For this clinical validation study, we included patients referred to the University Hospital of Liège, Belgium, between January, 2008, and June, 2012, who were diagnosed by our unit with unresponsive wakefulness syndrome, locked-in syndrome, or minimally conscious state with traumatic or non-traumatic causes. We did repeated standardised clinical assessments with the Coma Recovery Scale—Revised (CRS—R), cerebral 18F-fluorodeoxyglucose (FDG) PET, and fMRI during mental activation tasks. We calculated the diagnostic accuracy of both imaging methods with CRS—R diagnosis as reference. We assessed outcome after 12 months with the Glasgow Outcome Scale—Extended.


We included 41 patients with unresponsive wakefulness syndrome, four with locked-in syndrome, and 81 in a minimally conscious state (48=traumatic, 78=non-traumatic; 110=chronic, 16=subacute). 18F-FDG PET had high sensitivity for identification of patients in a minimally conscious state (93%, 95% CI 85—98) and high congruence (85%, 77—90) with behavioural CRS—R scores. The active fMRI method was less sensitive at diagnosis of a minimally conscious state (45%, 30—61) and had lower overall congruence with behavioural scores (63%, 51—73) than PET imaging. 18F-FDG PET correctly predicted outcome in 75 of 102 patients (74%, 64—81), and fMRI in 36 of 65 patients (56%, 43—67). 13 of 42 (32%) of the behaviourally unresponsive patients (ie, diagnosed as unresponsive with CRS—R) showed brain activity compatible with (minimal) consciousness (ie, activity associated with consciousness, but diminished compared with fully conscious individuals) on at least one neuroimaging test; 69% of these (9 of 13) patients subsequently recovered consciousness.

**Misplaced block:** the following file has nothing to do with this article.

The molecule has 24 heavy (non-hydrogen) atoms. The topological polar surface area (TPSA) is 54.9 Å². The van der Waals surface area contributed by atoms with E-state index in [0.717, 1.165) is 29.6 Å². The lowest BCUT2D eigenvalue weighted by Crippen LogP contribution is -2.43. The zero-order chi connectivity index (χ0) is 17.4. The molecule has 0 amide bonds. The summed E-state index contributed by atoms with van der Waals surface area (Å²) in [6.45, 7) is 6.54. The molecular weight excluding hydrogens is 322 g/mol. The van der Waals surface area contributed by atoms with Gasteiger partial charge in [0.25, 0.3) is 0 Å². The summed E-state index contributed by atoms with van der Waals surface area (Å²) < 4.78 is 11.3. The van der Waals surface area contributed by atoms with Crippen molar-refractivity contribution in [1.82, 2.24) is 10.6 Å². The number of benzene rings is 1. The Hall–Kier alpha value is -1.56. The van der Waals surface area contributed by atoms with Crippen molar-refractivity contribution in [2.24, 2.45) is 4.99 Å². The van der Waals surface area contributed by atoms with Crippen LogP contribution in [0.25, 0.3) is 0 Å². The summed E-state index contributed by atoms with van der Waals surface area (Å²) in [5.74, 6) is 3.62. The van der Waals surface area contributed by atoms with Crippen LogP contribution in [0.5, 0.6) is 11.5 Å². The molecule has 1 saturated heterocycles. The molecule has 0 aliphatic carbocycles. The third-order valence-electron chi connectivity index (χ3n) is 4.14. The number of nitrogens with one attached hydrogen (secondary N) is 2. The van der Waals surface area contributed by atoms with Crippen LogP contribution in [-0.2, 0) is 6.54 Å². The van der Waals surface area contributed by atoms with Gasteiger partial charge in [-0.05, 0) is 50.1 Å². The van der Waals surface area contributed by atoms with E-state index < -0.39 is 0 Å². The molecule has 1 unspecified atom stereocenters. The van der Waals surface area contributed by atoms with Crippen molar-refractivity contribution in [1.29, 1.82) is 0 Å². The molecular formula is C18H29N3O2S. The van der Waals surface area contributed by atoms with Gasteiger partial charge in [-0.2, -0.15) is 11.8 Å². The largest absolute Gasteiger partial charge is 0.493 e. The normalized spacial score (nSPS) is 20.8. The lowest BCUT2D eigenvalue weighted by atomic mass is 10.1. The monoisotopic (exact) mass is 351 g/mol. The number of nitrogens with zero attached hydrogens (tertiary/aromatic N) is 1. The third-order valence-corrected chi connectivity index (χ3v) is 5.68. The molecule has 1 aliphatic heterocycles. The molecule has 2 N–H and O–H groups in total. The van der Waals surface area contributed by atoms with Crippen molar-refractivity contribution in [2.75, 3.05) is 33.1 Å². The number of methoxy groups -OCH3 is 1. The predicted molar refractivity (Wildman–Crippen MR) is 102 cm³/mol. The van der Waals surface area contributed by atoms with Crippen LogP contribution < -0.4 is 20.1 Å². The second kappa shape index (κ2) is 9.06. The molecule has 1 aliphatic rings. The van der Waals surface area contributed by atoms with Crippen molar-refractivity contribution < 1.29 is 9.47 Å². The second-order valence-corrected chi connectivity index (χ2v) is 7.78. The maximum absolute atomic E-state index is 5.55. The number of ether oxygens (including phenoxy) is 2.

Cerebral 18F-FDG PET could be used to complement bedside examinations and predict long-term recovery of patients with unresponsive wakefulness syndrome. Active fMRI might also be useful for differential diagnosis, but seems to be less accurate.

Robert Kane on Free Will and Determinism

The Intelligibility Question